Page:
Although too many companies still feel that they need to bribe their way into getting contracts, an increasing number of companies have decided that it is in their best interests and that of their shareholders and stakeholders to be a clean business. In addition, some of them come together in order to exchange best practices on anti-corruption and compliance measures and training. And some do not hesitate in joining together to go to government authorities where solicitation of bribes has prevailed in order to work with the leaders of these government entities to fix this problem.

Education: fundamental in building ethical behaviour

Education is key in building strong ethical individuals in our society. A huge potential in combating corruption through education lies in incorporating ethics in the education system from the youngest classrooms to the PHD level.

This can happen by making ethics part of regular courses as well as through a separate ethics stream. Inculcating basic ethical values needs to start at the youngest age through appropriate learning activities. A number of institutions are moving in this direction and need to be encouraged to move faster. For example:

  • Transparency International’s chapter in Chile a number of years ago devised a whole year programme of teaching materials for students in grade 3. In agreement with the Ministry of Education, these were sent to 1500 schools up and down the country.
  • Our chapter in Palestine prepares illustrated children’s books that deliver sophisticated ethics messages through the medium of traditional fairy tales.
  • Other Transparency International chapters targeted older students by helping teachers design courses in civic education.

There are good examples of ethics courses and cooperation with international organisations at University level.

  • Transparency International is engaging with business schools both to promote ethics with future leaders but also to increase the capacity of our local chapters to in turn work with their domestic private sectors.
  • For example, Transparency International is working with CEMS – the global Alliance in Management Education. CEMS is a result of cooperation of leading business schools and universities with multinational companies and NGOs.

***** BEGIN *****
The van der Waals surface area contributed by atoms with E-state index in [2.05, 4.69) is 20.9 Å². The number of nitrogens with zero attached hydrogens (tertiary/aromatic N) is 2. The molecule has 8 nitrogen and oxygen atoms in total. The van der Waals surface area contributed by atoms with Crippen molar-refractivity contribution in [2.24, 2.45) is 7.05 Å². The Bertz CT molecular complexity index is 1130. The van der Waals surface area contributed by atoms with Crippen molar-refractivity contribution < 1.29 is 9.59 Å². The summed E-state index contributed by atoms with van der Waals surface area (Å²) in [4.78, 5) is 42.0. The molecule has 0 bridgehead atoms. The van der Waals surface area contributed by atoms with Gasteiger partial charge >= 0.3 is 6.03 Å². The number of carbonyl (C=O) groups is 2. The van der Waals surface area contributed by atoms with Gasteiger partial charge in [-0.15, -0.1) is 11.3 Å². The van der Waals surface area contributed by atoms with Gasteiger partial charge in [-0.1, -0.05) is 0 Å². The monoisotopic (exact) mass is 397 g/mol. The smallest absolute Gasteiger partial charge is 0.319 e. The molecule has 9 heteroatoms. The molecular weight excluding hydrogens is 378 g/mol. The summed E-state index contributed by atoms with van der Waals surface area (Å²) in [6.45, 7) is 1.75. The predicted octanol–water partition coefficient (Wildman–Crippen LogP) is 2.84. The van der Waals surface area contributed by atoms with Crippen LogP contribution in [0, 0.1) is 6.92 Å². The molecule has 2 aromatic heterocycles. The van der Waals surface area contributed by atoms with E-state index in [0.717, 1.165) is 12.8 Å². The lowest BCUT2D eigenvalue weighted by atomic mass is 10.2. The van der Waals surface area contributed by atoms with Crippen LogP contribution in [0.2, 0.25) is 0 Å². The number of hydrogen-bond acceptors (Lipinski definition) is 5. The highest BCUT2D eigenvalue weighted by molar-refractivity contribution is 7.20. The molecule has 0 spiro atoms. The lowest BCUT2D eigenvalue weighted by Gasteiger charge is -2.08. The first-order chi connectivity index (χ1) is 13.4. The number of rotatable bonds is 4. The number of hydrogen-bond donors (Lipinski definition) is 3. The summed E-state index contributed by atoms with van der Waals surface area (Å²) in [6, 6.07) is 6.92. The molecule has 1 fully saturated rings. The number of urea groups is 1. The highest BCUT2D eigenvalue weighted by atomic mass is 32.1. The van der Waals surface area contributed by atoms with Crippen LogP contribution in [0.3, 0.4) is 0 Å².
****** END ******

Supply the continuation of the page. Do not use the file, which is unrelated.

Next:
• The UN Global Compact has prepared a course in ethics for MBA students. This is being piloted in 200 universities and hopefully after will be brought to scale.

Teaching ethics throughout the education system will sow the seeds for better societies. With nearly a fifth of the world’s population between 15 and 24 years old, young people have the potential to stop corruption both as the citizens of today and as the leaders of tomorrow.

The education institutions must function at the highest level of integrity, without any corrupt practices. If they do not, no matter how much ethics you teach in the curriculum, the students will be conflicted about what ethical behaviour should be and those courses will have little value.


The measures I have discussed are important steps for promoting the role of ethics in societies. But we should not overlook how interdependent ethics in one society is upon global society.

The opportunity to get away with corruption in one country can undermine efforts to prevent corruption in another. A major priority for the world today is to set higher standards for transparency in important areas like taxation.

Today, there is a greater take up of global standards than ever before, with emerging powers committing to anti-corruption standards through their membership of the Group of 20 leading economies.

  • If we could limit the global loopholes that allows money laundering and tax evasion, it would be a significant way of dealing with poverty reduction, fraud, illicit trade and contributing to country fragility and conflicts.

The G20 has already adopted a number of measures including:

  • The adoption of the OECD Base Erosion and Profit Shifting (BEPS) plan, which, if implemented, could see a fairer distribution of taxes paid by multinationals.
  • Another is the realisation of automatic exchange of information as a new global standard, presented in February 2014 and to be finalised mid-2014 with roll-out in G20 countries before 2015. Leaders acknowledge that the next challenge is commitment to and implementation of this standard. It will be important to find a model that is inclusive for developing countries.
  • In this regard, the OECD has recently published a new single Standard for Automatic Exchange of Financial Account Information. This means that it should be easier for tax authorities to work together, so the move will promote financial integrity and help prevent the flight of capital and tax evasion.
  • At the moment, many tax revenue authorities have to go and chase information from other revenue authorities if and when they suspect foul play. This new standard means the information will be exchanged automatically on an annual basis between countries that sign up.